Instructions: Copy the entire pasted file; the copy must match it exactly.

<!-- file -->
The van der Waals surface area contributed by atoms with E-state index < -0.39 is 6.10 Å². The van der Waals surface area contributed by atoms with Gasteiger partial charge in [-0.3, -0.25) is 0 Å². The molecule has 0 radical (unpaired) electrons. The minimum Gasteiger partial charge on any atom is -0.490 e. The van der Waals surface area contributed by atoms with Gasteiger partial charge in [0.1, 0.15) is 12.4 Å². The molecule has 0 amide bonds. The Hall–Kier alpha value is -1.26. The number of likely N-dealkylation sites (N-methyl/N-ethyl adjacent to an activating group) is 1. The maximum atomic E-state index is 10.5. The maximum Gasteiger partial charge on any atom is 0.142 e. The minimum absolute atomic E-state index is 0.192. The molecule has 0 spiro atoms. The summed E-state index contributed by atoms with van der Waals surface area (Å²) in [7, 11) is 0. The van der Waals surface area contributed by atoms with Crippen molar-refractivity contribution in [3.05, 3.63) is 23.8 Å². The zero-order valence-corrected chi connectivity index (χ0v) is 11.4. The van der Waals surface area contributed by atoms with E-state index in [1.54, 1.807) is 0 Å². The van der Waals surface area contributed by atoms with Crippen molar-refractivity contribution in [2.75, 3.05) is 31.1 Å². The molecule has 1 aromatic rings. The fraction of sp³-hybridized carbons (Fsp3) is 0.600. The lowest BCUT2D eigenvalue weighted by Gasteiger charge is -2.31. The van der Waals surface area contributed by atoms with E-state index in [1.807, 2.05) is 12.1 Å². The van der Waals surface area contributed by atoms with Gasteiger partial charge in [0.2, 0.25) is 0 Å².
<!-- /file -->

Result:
The van der Waals surface area contributed by atoms with E-state index < -0.39 is 6.10 Å². The van der Waals surface area contributed by atoms with Gasteiger partial charge in [-0.3, -0.25) is 0 Å². The molecule has 0 radical (unpaired) electrons. The minimum Gasteiger partial charge on any atom is -0.490 e. The van der Waals surface area contributed by atoms with Gasteiger partial charge in [0.1, 0.15) is 12.4 Å². The molecule has 0 amide bonds. The Hall–Kier alpha value is -1.26. The number of likely N-dealkylation sites (N-methyl/N-ethyl adjacent to an activating group) is 1. The maximum atomic E-state index is 10.5. The maximum Gasteiger partial charge on any atom is 0.142 e. The minimum absolute atomic E-state index is 0.192. The molecule has 0 spiro atoms. The summed E-state index contributed by atoms with van der Waals surface area (Å²) in [7, 11) is 0. The van der Waals surface area contributed by atoms with Crippen molar-refractivity contribution in [3.05, 3.63) is 23.8 Å². The zero-order valence-corrected chi connectivity index (χ0v) is 11.4. The van der Waals surface area contributed by atoms with E-state index in [1.54, 1.807) is 0 Å². The van der Waals surface area contributed by atoms with Crippen molar-refractivity contribution in [2.75, 3.05) is 31.1 Å². The molecule has 1 aromatic rings. The fraction of sp³-hybridized carbons (Fsp3) is 0.600. The lowest BCUT2D eigenvalue weighted by Gasteiger charge is -2.31. The van der Waals surface area contributed by atoms with E-state index in [1.807, 2.05) is 12.1 Å². The van der Waals surface area contributed by atoms with Gasteiger partial charge in [0.2, 0.25) is 0 Å².